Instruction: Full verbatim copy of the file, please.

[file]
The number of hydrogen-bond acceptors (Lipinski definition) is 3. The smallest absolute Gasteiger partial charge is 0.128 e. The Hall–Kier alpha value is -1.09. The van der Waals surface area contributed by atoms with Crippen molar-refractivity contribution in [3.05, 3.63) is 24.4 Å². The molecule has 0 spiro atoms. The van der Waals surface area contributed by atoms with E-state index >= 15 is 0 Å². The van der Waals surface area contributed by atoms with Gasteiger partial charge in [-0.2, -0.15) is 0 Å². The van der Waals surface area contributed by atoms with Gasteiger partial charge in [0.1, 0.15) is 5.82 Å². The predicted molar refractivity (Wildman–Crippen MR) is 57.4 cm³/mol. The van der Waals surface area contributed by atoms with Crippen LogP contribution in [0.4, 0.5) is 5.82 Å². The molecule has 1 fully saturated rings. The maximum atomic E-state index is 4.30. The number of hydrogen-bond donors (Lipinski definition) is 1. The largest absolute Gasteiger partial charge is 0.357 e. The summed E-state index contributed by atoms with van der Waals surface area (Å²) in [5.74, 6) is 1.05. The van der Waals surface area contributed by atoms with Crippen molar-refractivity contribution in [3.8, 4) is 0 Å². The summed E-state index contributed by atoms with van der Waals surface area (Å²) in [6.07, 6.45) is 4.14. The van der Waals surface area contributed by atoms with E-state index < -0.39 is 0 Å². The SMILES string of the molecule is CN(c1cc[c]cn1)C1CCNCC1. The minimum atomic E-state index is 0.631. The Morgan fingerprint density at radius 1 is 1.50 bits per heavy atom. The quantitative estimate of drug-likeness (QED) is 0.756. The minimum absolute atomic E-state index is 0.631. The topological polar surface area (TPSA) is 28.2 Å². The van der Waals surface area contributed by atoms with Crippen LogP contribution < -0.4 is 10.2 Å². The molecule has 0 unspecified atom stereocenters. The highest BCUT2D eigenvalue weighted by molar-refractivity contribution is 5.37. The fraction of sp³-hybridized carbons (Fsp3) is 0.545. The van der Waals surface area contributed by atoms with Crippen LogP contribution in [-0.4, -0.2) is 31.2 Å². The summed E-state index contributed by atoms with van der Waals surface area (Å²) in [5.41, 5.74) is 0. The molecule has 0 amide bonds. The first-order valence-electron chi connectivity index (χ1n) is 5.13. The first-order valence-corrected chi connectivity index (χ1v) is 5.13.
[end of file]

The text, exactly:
The number of hydrogen-bond acceptors (Lipinski definition) is 3. The smallest absolute Gasteiger partial charge is 0.128 e. The Hall–Kier alpha value is -1.09. The van der Waals surface area contributed by atoms with Crippen molar-refractivity contribution in [3.05, 3.63) is 24.4 Å². The molecule has 0 spiro atoms. The van der Waals surface area contributed by atoms with E-state index >= 15 is 0 Å². The van der Waals surface area contributed by atoms with Gasteiger partial charge in [-0.2, -0.15) is 0 Å². The van der Waals surface area contributed by atoms with Gasteiger partial charge in [0.1, 0.15) is 5.82 Å². The predicted molar refractivity (Wildman–Crippen MR) is 57.4 cm³/mol. The van der Waals surface area contributed by atoms with Crippen LogP contribution in [0.4, 0.5) is 5.82 Å². The molecule has 1 fully saturated rings. The maximum atomic E-state index is 4.30. The number of hydrogen-bond donors (Lipinski definition) is 1. The largest absolute Gasteiger partial charge is 0.357 e. The summed E-state index contributed by atoms with van der Waals surface area (Å²) in [5.74, 6) is 1.05. The van der Waals surface area contributed by atoms with Crippen molar-refractivity contribution in [3.8, 4) is 0 Å². The summed E-state index contributed by atoms with van der Waals surface area (Å²) in [6.07, 6.45) is 4.14. The van der Waals surface area contributed by atoms with E-state index < -0.39 is 0 Å². The SMILES string of the molecule is CN(c1cc[c]cn1)C1CCNCC1. The minimum atomic E-state index is 0.631. The Morgan fingerprint density at radius 1 is 1.50 bits per heavy atom. The quantitative estimate of drug-likeness (QED) is 0.756. The minimum absolute atomic E-state index is 0.631. The topological polar surface area (TPSA) is 28.2 Å². The van der Waals surface area contributed by atoms with Crippen LogP contribution < -0.4 is 10.2 Å². The molecule has 0 unspecified atom stereocenters. The highest BCUT2D eigenvalue weighted by molar-refractivity contribution is 5.37. The fraction of sp³-hybridized carbons (Fsp3) is 0.545. The van der Waals surface area contributed by atoms with Crippen LogP contribution in [-0.4, -0.2) is 31.2 Å². The summed E-state index contributed by atoms with van der Waals surface area (Å²) in [5.41, 5.74) is 0. The molecule has 0 amide bonds. The first-order valence-electron chi connectivity index (χ1n) is 5.13. The first-order valence-corrected chi connectivity index (χ1v) is 5.13.